Now that we have seen "amateur night at the Bijou,” starring the President and the Congress, maybe we can realize that knowledge of a subject should be somewhat of a prerequisite to running anything: ice cream truck, bagel company, an army or the health care system of a very large country.
A few years ago, a popular movie called What Women Want played off the ancient joke and popular conceit that – while almost any woman can read almost any man like a book – most men haven’t the foggiest notion of what’s going on in the minds of their wives, girlfriends, daughters, and co-workers.
Once the Obama Administration completed their goal of passing an enormous spending bill with the promise of stimulating the US economy, they immediately set their sights on passing legislation to control the health care system throughout the nation.
The election for President of Afghanistan is over. Maybe. If you've followed this at all, then you know that incumbent President Hamid Karzai has been in a battle for re-election (not counting minor and vanity candidates) against three other men.
The serious, and sometimes chilling, provisions of the medical care legislation that President Obama has been trying to rush through Congress are important enough for all of us to stop and think, even though his political strategy from the outset has been to prevent us from having time to stop and think about it.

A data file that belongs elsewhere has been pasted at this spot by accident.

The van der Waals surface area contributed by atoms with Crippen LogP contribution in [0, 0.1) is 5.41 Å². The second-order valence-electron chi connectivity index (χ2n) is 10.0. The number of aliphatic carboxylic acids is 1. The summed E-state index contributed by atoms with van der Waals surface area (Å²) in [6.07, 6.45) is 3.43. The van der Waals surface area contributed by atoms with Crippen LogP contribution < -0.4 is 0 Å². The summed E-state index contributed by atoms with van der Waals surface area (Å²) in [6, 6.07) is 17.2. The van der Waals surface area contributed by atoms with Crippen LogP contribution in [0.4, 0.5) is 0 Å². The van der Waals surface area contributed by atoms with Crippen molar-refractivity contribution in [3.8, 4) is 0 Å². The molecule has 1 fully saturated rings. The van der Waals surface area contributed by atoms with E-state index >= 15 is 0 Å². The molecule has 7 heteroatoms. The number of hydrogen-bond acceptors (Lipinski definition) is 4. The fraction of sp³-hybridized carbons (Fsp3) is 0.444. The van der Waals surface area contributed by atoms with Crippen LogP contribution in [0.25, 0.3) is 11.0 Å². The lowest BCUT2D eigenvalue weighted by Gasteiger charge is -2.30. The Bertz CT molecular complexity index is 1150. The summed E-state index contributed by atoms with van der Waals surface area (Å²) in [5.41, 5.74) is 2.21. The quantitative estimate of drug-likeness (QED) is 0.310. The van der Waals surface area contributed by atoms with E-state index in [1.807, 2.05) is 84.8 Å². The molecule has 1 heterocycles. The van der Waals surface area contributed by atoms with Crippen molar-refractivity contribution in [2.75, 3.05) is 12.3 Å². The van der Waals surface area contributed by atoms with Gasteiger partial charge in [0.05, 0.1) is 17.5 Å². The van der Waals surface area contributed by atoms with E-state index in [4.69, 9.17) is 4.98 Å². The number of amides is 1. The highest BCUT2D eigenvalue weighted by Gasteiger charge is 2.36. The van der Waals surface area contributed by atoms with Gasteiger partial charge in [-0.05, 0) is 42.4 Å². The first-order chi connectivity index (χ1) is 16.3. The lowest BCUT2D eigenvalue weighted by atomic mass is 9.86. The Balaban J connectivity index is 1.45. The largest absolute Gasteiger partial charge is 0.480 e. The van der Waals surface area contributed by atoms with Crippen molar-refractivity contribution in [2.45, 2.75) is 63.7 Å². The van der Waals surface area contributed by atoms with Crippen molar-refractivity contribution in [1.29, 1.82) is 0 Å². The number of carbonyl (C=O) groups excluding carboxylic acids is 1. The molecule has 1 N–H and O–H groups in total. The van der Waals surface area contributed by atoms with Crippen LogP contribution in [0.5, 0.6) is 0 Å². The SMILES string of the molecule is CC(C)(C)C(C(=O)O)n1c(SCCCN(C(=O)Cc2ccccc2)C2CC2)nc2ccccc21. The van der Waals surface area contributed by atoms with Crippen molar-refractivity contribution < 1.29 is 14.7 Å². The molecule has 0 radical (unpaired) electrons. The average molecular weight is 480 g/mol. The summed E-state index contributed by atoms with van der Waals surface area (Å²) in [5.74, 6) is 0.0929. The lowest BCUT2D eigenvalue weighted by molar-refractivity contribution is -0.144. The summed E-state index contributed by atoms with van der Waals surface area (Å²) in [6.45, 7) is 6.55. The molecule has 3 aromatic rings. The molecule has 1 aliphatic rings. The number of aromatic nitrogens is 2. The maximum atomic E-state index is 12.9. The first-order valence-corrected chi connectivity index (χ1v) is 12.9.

Money from pharmaceutical firms and health care companies is dirty, evil and corrupting -- except when key members of Team Obama are pocketing it. White House spokesman Robert Gibbs derides grassroots opponents of socialized health care as industry-funded lackeys with questionable motives and conflicts of interest.
After news broke this week that over 60,000 AARP members had left the organization because of its support of Obamacare, the group launched a massive media campaign to try and restore its image and integrity.
Afghanistan was supposed to be the good war -- the one Democrats said we should be fighting instead of Iraq. We heard it over and over again during the presidential campaign, as if to exorcise the image that a Democrat wasn't tough enough to assume the role of commander in chief.
It's as simple as this: Just as semi-rural Georgia politics of the mid-1970s couldn't be imposed on the Washington establishment, Chicago-style, brute-force politics doesn't work, either.
In the late 1970s, as the federal government arranged to bail out Chrysler, not-yet-famous economist Alan Greenspan warned the problem “was not that it would fail, but that it would succeed.” And it did, thus paving the way for more bailouts, including (again) Chrysler.
Let's see if we can have a reasoned discussion about end-of-life counseling. We might start by asking Sarah Palin to leave the room. There are no "death panels" in the Democratic health care bills, and to say that there are is to debase the debate.
Reports that President Obama's Justice Department has begun an "internal ethics investigation" into acting U.S. Attorney Ralph Marra's remarks about the root causes of corruption in New Jersey raised suspicions in certain political circles last week.
The official story is that fear of Muslim violence drove Yale University Press (YUP) to censor the Danish Muhammad Cartoons and other imagery of Muhammad from an upcoming book about, well, the Danish Muhammad Cartoons.
President Obama’s point person on health care isn’t his point person on health care after all. These days, wherever you’d expect to see Kathleen Sebelius – the respected former Governor of Kansas and newly appointed Health and Human Services Secretary – you’ll probably see the forty-year old Peter Orszag instead.